You want to hire someone to help you in your family child care business for a few hours a week. You want your helper to fill in when you must conduct some personal errands or be away at the dentist. Or you want someone to help you during the summer months.
You know you must treat this person as your employee; not as an independent contractor. See my article, “Are Helpers Your Employees or Independent Contractors?”
But since you won’t be paying your helper much money, how hard can it be to fill out the proper paperwork?
Unfortunately – harder than you think.
Here’s a summary of the federal and state payroll tax rules:
You must obtain an Employer Identification Number (EIN).
You must fill out Form I-9 (Employment Eligibility Verification) to verify that your employee is eligible to work in the U.S. You don’t file this form with the IRS; instead keep it in your files.
You must have your employee fill out IRS Form W-4 (Employee’s Withholding Allowance Certificate) to determine how much you must withhold in federal income taxes from the employee’s pay. You don’t file this form with the IRS; instead use it with IRS Publication 15 (Circular E) Employer’s Tax Guide to look up how much to withhold.
You must withhold Social Security and Medicare taxes from your employee’s paycheck. As an employer you must withhold 7.65% out of the employee’s pay. In addition, you must contribute an another 7.65% of the employee’s pay out of your pocket. For example, if your employee earns $100 in a week, you must withhold $7.65 and pay in another $7.65 (total: $15.30). If you pay less than $4,000 in wages for the year, file the annual IRS Form 944 (Employer’s Annual Federal Tax Return). If you pay more than $4,000 file the quarterly IRS Form 941 (Employer’s Quarterly Federal Tax Return).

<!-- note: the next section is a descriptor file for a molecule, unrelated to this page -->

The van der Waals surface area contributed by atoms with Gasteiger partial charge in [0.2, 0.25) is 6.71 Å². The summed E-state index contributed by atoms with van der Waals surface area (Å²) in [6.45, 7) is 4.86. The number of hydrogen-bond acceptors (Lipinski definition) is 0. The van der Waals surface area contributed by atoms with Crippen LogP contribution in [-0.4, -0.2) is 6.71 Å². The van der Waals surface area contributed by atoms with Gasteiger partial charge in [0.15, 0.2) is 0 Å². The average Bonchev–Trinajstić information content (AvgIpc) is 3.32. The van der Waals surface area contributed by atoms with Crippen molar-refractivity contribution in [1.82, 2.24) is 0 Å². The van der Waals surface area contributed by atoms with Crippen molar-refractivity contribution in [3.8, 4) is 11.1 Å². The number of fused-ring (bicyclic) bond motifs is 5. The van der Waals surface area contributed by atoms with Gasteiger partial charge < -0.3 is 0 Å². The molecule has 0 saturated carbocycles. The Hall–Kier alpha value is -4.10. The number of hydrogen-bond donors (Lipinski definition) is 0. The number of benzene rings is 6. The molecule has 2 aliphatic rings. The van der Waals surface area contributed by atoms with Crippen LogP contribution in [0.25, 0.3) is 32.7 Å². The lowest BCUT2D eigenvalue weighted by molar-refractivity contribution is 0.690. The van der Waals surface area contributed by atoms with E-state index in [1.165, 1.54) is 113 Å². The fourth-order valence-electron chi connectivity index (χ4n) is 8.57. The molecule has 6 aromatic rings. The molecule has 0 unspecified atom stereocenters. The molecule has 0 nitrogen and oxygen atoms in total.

If you pay an employee $1,500 or more in any calendar quarter or had any employee work for you in 20 different weeks during the year, you must pay federal unemployment taxes (FUTA). The tax is 0.6% of your employee’s pay and comes out of your pocket. File the annual IRS Form 940 (Employer’s Annual Federal Unemployment Tax Return).
At the end of the year you must file IRS Form W-2 (Wage and Tax Statement) that summaries your Social Security and Medicare tax withholding for the year. Give a copy to your employee and send it to the IRS by January 31st.
At the end of the year you must also fill out IRS Form W-3 (Transmittal of Wage and Tax Statements) and send it to the Social Security Administration by March 1st.
If you hire more than one unrelated person, you must pay at least the federal minimum wage of $7.25 per hour (2015). See the Fair Labor Standards Act, Title 29: Labor, Part 552.105. If your state minimum wage is higher you must pay the state minimum wage. State law may require you to pay the state minimum wage even when hiring only one person.
Your state may require you to withhold state income taxes, and pay state unemployment taxes. State laws may also require you to purchase workers’ compensation insurance.
State payroll tax laws vary, so check with your state Department of Labor for details.
Ouch! Can all of this really be true?
Yes. These rules apply regardless of how little you pay your employee or how few hours she works for you. You may want to seek help with these forms: talk to a tax professional or a local bookkeeper service.
This is the fourth in a series of articles about hiring workers for your business.
Tom Copeland – www.tomcopelandblog.com
Image credit: loveshade.org
For details on how to fill out all federal payroll tax forms, see my annual Family Child Care Tax Workbook and Organizer. This book describes how to fill out each form, line-by-line.